Actor and IAC Honorary Chair Gabriel Byrne and Congressman Joseph Crowley had shovels at the ready for the groundbreaking of the center’s landmark new facility.
The beat of the bodhrán played by Hothouse House Flowers frontman Liam Ó Maonlaí was the call to action for the supporters and dignitaries who had gathered, as New York’s Irish Arts Center broke ground on its landmark new facility in Hell’s Kitchen, Manhattan.
Applauding the unprecedented partnership between the Irish and NYC governments in the realization of this milestone moment for Irish culture and the arts in the city, NYC Council Speaker Corey Johnson also announced $5 million toward the second phase of the new Irish Arts Center; the renovation of IAC’s historic 51st Street Building, which will follow in 2020.
“Irish heritage is an integral part of New York City history, and the Irish Arts Center does so much to preserve that history and celebrate Irish and immigrant culture in the five boroughs,” Johnson said.
“The Council is proud to fund the New Irish Arts Center, a state-of-the-art cultural facility that will reflect the dynamism and energy of Irish arts and culture, as well as the immigrant experience as a whole. I am thrilled to be here at this groundbreaking today, and I can’t wait to visit the New Irish Arts Center when it’s open for everyone to enjoy.”
The Speaker was joined by actor and IAC Honorary Chair Gabriel Byrne; Congressman Joseph Crowley; Manhattan Borough President Gale Brewer; New York City Cultural Affairs Commissioner Tom Finkelpearl; Ciarán Madden, Consul General of Ireland; and other City and State dignitaries as well as the Irish Arts Center board, staff, and supporters as they heralded in the start of construction on multidisciplinary center that will bring people of all backgrounds together through the excellence and dynamism of Irish arts and culture.
“The New Irish Arts Center is not just a new building, it’s a new understanding of who we are and how we relate to the world,” said Ireland’s first Cultural Ambassador and IAC Honorary Chair Gabriel Byrne, a longtime supporter of the project, who has advised the Irish government on how to actively support Irish culture in the United States.
.@NYCSpeakerCoJo and Council Members @Dromm25 @JimmyVanBramer @KeithPowersNYC @BobHoldenNYC join the @IrishArtsCenter for a groundbreaking on its new building in Hell’s Kitchen. pic.twitter.com/BQBilaWGlz— NYC Council (@NYCCouncil) October 12, 2018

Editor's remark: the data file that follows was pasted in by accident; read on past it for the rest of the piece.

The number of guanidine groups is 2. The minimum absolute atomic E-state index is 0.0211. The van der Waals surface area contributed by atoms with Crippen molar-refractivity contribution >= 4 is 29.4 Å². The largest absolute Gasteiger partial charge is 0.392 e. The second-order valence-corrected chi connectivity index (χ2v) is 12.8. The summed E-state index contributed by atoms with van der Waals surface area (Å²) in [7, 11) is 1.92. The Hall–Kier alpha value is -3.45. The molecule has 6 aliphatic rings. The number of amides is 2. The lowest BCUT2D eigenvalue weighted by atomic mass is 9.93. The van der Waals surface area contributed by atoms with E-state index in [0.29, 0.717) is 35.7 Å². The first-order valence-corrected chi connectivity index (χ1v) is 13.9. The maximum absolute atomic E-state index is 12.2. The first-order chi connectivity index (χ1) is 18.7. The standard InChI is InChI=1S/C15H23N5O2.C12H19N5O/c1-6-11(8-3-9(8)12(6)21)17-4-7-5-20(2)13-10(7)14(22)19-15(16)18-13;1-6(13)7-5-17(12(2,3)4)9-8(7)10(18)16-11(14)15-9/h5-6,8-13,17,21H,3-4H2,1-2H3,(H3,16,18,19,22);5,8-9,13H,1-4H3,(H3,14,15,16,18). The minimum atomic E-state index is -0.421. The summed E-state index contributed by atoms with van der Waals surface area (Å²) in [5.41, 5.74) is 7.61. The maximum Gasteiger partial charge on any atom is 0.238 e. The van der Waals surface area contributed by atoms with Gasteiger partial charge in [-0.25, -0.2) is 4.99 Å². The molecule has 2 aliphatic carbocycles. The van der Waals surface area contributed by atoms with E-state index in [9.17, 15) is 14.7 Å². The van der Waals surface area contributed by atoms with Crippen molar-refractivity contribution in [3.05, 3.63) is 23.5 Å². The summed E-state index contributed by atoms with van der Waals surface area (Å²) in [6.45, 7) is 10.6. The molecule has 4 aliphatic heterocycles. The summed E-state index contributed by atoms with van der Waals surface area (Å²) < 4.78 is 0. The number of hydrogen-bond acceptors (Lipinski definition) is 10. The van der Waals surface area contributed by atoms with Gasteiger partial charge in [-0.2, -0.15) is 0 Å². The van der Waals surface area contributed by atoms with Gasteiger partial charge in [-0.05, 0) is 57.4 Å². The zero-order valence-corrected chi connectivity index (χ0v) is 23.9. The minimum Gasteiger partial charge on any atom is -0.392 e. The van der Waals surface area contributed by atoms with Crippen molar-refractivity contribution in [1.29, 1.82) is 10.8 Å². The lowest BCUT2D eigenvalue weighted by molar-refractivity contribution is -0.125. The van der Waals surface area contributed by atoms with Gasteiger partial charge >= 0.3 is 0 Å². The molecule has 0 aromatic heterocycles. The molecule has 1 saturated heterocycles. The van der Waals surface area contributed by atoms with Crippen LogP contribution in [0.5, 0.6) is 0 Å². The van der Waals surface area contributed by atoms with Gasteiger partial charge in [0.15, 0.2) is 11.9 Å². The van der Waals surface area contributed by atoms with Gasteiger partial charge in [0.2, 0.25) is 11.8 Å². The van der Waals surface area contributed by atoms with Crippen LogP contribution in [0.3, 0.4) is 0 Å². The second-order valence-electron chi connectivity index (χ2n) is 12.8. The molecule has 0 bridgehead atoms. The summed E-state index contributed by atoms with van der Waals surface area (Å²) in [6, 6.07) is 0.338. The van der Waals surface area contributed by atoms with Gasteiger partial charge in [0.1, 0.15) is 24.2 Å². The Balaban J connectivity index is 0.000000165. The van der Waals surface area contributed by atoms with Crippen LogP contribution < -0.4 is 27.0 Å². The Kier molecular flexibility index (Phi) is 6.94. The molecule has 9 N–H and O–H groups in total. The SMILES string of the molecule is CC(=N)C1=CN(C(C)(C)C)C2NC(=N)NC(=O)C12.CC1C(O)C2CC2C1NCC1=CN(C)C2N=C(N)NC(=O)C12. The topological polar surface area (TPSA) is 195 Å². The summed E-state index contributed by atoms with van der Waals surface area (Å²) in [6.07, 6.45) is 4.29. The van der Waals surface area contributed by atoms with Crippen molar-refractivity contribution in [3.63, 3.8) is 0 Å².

“We need a place where the new voices of Ireland and Irish America can be nourished and celebrated and born. The New Irish Arts Center is that place.”
Aidan Connolly, Executive Director of the IAC and the organization’s chief executive since 2007, added: “There has never been a more important time to build cultural platforms that bring people of all backgrounds together to express our common humanity.
“Irish Arts Center is a home for global Irish artists to share the stories that both distinguish and bind us, and for a community of communities rallying in support and celebration of their excellence, dynamism, and innovation.”
#Groundbreaking ceremony abt to commence. The new bldg will house a flexible theatre for performance, installations, residencies & special events; classrooms/studio spaces for community edu; tech to stream/dist the IAC experience on the digital platform; and a vibrant café lobby. pic.twitter.com/avcphUDbWm— Irish Arts Center (@IrishArtsCenter) October 11, 2018
Designed by Ireland's Office of Public Works (Wexford Opera House) and the New York architects Davis Brody Bond (National September 11 Museum), the New Irish Arts Center culminates a dramatic transformation of the organization. Over the past decade, Irish Arts Center has grown from a beloved small Irish theatre in the Off-Off Broadway landscape to a vital, dynamic, inclusive multidisciplinary institution deeply integrated into the cultural ecosystems of Ireland and New York, offering a panoramic view of Irish and Irish-American arts and culture presented in a global context.
The conception and construction of the New Irish Arts Center mark the first time the New York City government has partnered so closely with a foreign government to build a cultural platform to serve its citizens. This support was powerfully illustrated in March 2018 with Mayor Bill de Blasio hosting Irish Prime Minister Leo Varadkar at the site of the new building.
The City of New York has contributed $36.75 million and city-owned land to the project’s transformative first phase, and the Irish government has contributed $8.3 million through the Departments of Foreign Affairs and Trade and Culture, Heritage and Gaeltacht.